Block shoe point
Blochpoint shoes are available in a variety of designs. Beginner dancers are best suited to silhouette, sonata or supra. The sylphide is wider than other point-block shoes, making it easier for beginners with untrained feet to roll over there.Superima will be easy for both beginners and advanced students. Keep in mind that the narrow square shape and flat heel of some Bloch Point shoes do not fit “fat” feet. Shoes like the Aspiration and Alpha Point are designed with the student in mind. These shoes provide better flexibility for arching. But you shouldn’t wear it if you don’t have strong feet and ankles.
Capsio Point Shoes
Capezio Pointe shoes come in a variety of styles for specific needs.The original Glice has a stiff shaft, a wide finger box, and a U-shaped patch that allows dancers to climb comfortably, the same Gliss ES but with a tighter shank than the Glyce Pro. And the Pro ES is intended for the more experienced dancer, with lower height and back, with a medium shank and tight end respectively.The Shanklass is based on the Demi Soft Glice design and is intended for students to prepare. in advance
The bliss style is more appropriate, as dancers want a piecing stick that extends beyond their fingers, the Plié I has a stem in the center, and the Plié II has a stiffer # 5 stem.The Tendu style provides a medium stem and provides a quick break, the Tendu II has a box. Wide and wide platform, both Ariel and Pavlova have a Russian-style cutout box, Ariel is best suited for supporting tall arches, and the Pavlova has a tighter shin, longer joint, and the Contempora high heel.
Free point shoes
Fried Point shoes are available in classic, studio and studio pro styles. The lines are designed for dancers of specific level and their physical needs.Craft Classics are designed specifically for the needs of experienced or professional dancers. It has a deep and rounded patchwork. But those who need additional support will love the deep V-cut vamp and the strong Inol of the classic wing block.
The Studio line is for young dancers and provides additional support. Studio II style offers a wider platform and a lower profile than the traditional Studio Pro is designed for the younger dancers as well. But also has a V-shaped vamp and a stem for more flexibility.
Grishko Point Shoes
The Griishko Point shoe line offers the Olive and Relief Eleven models, including Ulanova I and II. These shoes are for dancers who should roll over their spots. You can learn more about dancing at www.balletdancestudio.com The Ulanova I has a medium piece and a versatile box for dancers. The Ulanova II has a deep concave and is best suited for dancers with long toes or narrow legs.
Fashion relief Faut and Vaganova are designed for the spring of Russian fashion. Waganova has deep patches and cutouts. This style is great for dancers with flexible curves, long toes, or narrow legs.The Fawcett has a wide box and wide platform, perfect for dancers with short feet or wide legs.
Gainer Mindon Point Shoes
The Gainer Mindon Point shoes differ from most brands. Manufacturers typically represent a wide variety of designs, with Gainer Minden designing more than six suitable options instead of Shank, Vamp, Heel, Regular Fitness, Smooth Fitness, and Size.Many variations can seem confusing. But the advantage of this brand is that it allows dancers to adapt to their shoes. All lines are designed to minimize vibration and are comfortable to wear on all foot types.Shank options range from flexible / small support to rigid / sufficient support, from flexible shanks to rigid options. Pianisimo, Featherflex, Super, ExtraFlex, and Hard.Vamp options include plain, deep, and smooth.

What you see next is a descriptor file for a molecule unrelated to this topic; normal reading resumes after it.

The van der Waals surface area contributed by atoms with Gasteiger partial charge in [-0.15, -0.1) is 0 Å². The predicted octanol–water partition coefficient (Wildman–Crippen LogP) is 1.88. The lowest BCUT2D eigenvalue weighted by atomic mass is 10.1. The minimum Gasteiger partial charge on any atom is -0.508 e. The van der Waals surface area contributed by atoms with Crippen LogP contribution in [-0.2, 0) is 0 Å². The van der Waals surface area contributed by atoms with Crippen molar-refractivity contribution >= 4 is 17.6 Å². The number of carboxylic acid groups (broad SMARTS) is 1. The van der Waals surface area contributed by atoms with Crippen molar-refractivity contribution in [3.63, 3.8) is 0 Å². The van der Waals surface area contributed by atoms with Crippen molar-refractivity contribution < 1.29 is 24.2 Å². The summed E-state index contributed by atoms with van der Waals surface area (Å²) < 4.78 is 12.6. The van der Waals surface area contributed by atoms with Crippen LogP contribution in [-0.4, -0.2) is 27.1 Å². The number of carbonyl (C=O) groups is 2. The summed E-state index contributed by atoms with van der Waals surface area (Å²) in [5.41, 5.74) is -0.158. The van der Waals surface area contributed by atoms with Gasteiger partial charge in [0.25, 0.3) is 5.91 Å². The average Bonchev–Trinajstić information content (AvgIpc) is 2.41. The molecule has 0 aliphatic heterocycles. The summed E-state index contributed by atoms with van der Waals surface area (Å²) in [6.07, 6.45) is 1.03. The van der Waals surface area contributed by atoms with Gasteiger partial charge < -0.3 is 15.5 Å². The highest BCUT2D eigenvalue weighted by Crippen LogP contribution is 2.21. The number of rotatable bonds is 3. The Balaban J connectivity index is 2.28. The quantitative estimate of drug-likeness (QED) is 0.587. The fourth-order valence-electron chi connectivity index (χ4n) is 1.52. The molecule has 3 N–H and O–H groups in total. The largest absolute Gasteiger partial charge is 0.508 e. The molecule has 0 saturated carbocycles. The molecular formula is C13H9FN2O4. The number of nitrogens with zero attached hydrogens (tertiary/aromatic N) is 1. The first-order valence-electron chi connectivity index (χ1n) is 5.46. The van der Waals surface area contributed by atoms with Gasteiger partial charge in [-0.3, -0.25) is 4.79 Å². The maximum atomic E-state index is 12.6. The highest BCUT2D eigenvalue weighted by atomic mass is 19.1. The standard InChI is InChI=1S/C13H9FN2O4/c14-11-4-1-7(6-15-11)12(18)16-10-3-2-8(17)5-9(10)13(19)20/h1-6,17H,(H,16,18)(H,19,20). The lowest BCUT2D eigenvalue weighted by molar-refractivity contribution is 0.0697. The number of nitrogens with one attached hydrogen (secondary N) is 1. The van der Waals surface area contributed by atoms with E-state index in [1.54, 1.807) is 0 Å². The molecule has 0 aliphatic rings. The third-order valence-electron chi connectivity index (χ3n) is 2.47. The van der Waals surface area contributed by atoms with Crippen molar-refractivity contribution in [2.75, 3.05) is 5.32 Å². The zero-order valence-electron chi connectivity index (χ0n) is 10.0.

Deep patches are best suited for dancers with accent curves, while smooth pleats go wide along the ball and narrow towards the heel. There is a high, normal, low and smooth heel. The choice between them is primarily comfort. Regular shoes and slim shoes differ only in widths. But for narrow shoes, there will be a heel and bottom to choose from.
Suffolk Point Shoes
Suffolk Point shoes have a slightly tuck and long vibe. Available in standard, hard or lightweight insoles. All but the standard channel lights that provide support for a uniform suitable for most dancers. The lighter version is a flexible option that makes it easier for the dancer to move forward.The Hard Inos are available with full leg or hand-held legs, so the dancer is highly flexible and provides ample support. Regardless of the style, the Solo Point shoe has a low profile to provide comfort across Metarsell spaces without sacrificing support or functionality.
How do you choose?
No pair of shoes counts more than others, in fact, it’s about wearing the right shoe for your feet. Be wary of the advice of other dancers, because your feet are different from theirs and their shoes will make you feel uncomfortable. Now you know the main brands and their various features. You need to have a good understanding of what styles and brands of shoes are best for your feet. I recommend finding a good grocery store with a good shoemaker. Encourage them to walk you through the different stages of wearing shoes. Adjust the shoes that best fit your feet.
Anita Limbragan is a dance teacher. She has written numerous guides and articles for young and old dancers. Anita spends most of her time helping students overcome obstacles for dance success.